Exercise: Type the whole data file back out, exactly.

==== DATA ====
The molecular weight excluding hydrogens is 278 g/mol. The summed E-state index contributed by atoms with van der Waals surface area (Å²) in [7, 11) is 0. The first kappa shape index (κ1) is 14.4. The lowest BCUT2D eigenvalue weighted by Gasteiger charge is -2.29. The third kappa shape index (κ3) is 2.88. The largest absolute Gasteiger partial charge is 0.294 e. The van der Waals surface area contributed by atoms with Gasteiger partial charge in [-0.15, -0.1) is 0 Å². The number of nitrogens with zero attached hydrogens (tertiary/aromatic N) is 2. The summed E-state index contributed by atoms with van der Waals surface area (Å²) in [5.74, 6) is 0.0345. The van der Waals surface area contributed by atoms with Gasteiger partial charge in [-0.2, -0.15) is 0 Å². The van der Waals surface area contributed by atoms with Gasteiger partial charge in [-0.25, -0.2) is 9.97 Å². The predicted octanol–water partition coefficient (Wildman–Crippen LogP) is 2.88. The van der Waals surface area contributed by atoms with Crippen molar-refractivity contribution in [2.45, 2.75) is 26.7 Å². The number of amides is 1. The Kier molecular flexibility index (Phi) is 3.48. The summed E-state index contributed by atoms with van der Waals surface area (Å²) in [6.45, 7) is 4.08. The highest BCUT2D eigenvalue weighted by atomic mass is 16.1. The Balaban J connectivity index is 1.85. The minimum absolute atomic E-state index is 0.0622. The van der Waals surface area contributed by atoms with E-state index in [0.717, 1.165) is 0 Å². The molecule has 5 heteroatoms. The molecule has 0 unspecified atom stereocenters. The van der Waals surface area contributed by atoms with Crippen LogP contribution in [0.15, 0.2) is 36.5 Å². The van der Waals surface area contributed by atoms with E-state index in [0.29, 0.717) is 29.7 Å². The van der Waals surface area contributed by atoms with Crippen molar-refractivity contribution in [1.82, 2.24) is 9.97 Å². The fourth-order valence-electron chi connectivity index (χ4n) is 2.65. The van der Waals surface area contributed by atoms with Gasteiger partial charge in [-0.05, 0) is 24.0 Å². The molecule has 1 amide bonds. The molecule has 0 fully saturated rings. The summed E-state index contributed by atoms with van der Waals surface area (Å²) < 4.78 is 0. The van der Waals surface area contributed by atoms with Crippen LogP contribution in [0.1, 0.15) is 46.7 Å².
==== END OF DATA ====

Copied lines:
The molecular weight excluding hydrogens is 278 g/mol. The summed E-state index contributed by atoms with van der Waals surface area (Å²) in [7, 11) is 0. The first kappa shape index (κ1) is 14.4. The lowest BCUT2D eigenvalue weighted by Gasteiger charge is -2.29. The third kappa shape index (κ3) is 2.88. The largest absolute Gasteiger partial charge is 0.294 e. The van der Waals surface area contributed by atoms with Gasteiger partial charge in [-0.15, -0.1) is 0 Å². The number of nitrogens with zero attached hydrogens (tertiary/aromatic N) is 2. The summed E-state index contributed by atoms with van der Waals surface area (Å²) in [5.74, 6) is 0.0345. The van der Waals surface area contributed by atoms with Gasteiger partial charge in [-0.2, -0.15) is 0 Å². The van der Waals surface area contributed by atoms with Gasteiger partial charge in [-0.25, -0.2) is 9.97 Å². The predicted octanol–water partition coefficient (Wildman–Crippen LogP) is 2.88. The van der Waals surface area contributed by atoms with Crippen molar-refractivity contribution in [2.45, 2.75) is 26.7 Å². The number of amides is 1. The Kier molecular flexibility index (Phi) is 3.48. The summed E-state index contributed by atoms with van der Waals surface area (Å²) in [6.45, 7) is 4.08. The highest BCUT2D eigenvalue weighted by atomic mass is 16.1. The Balaban J connectivity index is 1.85. The minimum absolute atomic E-state index is 0.0622. The van der Waals surface area contributed by atoms with E-state index in [0.717, 1.165) is 0 Å². The molecule has 5 heteroatoms. The molecule has 0 unspecified atom stereocenters. The van der Waals surface area contributed by atoms with Crippen LogP contribution in [0.15, 0.2) is 36.5 Å². The van der Waals surface area contributed by atoms with E-state index in [0.29, 0.717) is 29.7 Å². The van der Waals surface area contributed by atoms with Crippen molar-refractivity contribution in [1.82, 2.24) is 9.97 Å². The fourth-order valence-electron chi connectivity index (χ4n) is 2.65. The van der Waals surface area contributed by atoms with Gasteiger partial charge in [-0.05, 0) is 24.0 Å². The molecule has 1 amide bonds. The molecule has 0 fully saturated rings. The summed E-state index contributed by atoms with van der Waals surface area (Å²) < 4.78 is 0. The van der Waals surface area contributed by atoms with Crippen LogP contribution in [0.1, 0.15) is 46.7 Å².